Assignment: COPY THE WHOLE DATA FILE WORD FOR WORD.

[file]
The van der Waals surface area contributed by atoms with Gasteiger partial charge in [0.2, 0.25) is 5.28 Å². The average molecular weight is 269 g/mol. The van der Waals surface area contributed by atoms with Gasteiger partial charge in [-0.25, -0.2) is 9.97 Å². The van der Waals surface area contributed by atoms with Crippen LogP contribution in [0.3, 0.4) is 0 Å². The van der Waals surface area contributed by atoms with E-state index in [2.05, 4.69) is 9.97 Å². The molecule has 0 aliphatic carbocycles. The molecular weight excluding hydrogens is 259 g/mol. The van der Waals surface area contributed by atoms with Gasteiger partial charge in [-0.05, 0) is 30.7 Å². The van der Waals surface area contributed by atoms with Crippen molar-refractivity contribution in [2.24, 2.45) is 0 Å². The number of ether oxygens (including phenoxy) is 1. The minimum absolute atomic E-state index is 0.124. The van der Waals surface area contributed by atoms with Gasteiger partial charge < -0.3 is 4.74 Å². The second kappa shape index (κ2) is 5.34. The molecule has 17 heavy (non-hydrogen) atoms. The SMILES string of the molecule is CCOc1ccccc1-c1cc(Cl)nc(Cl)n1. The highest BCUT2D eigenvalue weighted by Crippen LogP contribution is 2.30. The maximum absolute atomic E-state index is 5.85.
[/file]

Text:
The van der Waals surface area contributed by atoms with Gasteiger partial charge in [0.2, 0.25) is 5.28 Å². The average molecular weight is 269 g/mol. The van der Waals surface area contributed by atoms with Gasteiger partial charge in [-0.25, -0.2) is 9.97 Å². The van der Waals surface area contributed by atoms with Crippen LogP contribution in [0.3, 0.4) is 0 Å². The van der Waals surface area contributed by atoms with E-state index in [2.05, 4.69) is 9.97 Å². The molecule has 0 aliphatic carbocycles. The molecular weight excluding hydrogens is 259 g/mol. The van der Waals surface area contributed by atoms with Gasteiger partial charge in [-0.05, 0) is 30.7 Å². The van der Waals surface area contributed by atoms with Crippen molar-refractivity contribution in [2.24, 2.45) is 0 Å². The number of ether oxygens (including phenoxy) is 1. The minimum absolute atomic E-state index is 0.124. The van der Waals surface area contributed by atoms with Gasteiger partial charge < -0.3 is 4.74 Å². The second kappa shape index (κ2) is 5.34. The molecule has 17 heavy (non-hydrogen) atoms. The SMILES string of the molecule is CCOc1ccccc1-c1cc(Cl)nc(Cl)n1. The highest BCUT2D eigenvalue weighted by Crippen LogP contribution is 2.30. The maximum absolute atomic E-state index is 5.85.